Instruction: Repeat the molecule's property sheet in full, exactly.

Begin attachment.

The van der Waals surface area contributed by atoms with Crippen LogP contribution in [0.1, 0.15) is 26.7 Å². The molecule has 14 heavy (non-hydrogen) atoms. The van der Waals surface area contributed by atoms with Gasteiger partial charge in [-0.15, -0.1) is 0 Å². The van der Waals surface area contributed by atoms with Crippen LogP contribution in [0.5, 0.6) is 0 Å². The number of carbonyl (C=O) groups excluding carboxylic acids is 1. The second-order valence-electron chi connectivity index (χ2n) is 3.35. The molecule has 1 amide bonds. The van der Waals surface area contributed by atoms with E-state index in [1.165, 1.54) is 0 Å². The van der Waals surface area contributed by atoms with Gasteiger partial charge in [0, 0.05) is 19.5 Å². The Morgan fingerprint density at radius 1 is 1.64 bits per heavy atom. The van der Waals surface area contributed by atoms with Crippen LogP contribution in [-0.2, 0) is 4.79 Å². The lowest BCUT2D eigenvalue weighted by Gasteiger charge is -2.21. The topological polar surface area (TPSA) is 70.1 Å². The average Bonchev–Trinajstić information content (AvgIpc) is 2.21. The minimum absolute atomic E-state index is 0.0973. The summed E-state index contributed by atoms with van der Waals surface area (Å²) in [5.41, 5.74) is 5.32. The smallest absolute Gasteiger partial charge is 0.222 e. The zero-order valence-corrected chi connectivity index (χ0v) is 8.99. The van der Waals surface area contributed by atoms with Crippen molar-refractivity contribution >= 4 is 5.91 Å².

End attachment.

The van der Waals surface area contributed by atoms with Crippen LogP contribution in [0.1, 0.15) is 26.7 Å². The molecule has 14 heavy (non-hydrogen) atoms. The van der Waals surface area contributed by atoms with Gasteiger partial charge in [-0.15, -0.1) is 0 Å². The van der Waals surface area contributed by atoms with Crippen LogP contribution in [0.5, 0.6) is 0 Å². The number of carbonyl (C=O) groups excluding carboxylic acids is 1. The second-order valence-electron chi connectivity index (χ2n) is 3.35. The molecule has 1 amide bonds. The van der Waals surface area contributed by atoms with E-state index in [1.165, 1.54) is 0 Å². The van der Waals surface area contributed by atoms with Gasteiger partial charge in [0, 0.05) is 19.5 Å². The Morgan fingerprint density at radius 1 is 1.64 bits per heavy atom. The van der Waals surface area contributed by atoms with Crippen LogP contribution in [-0.2, 0) is 4.79 Å². The lowest BCUT2D eigenvalue weighted by Gasteiger charge is -2.21. The topological polar surface area (TPSA) is 70.1 Å². The average Bonchev–Trinajstić information content (AvgIpc) is 2.21. The minimum absolute atomic E-state index is 0.0973. The summed E-state index contributed by atoms with van der Waals surface area (Å²) in [5.41, 5.74) is 5.32. The smallest absolute Gasteiger partial charge is 0.222 e. The zero-order valence-corrected chi connectivity index (χ0v) is 8.99. The van der Waals surface area contributed by atoms with Crippen molar-refractivity contribution >= 4 is 5.91 Å².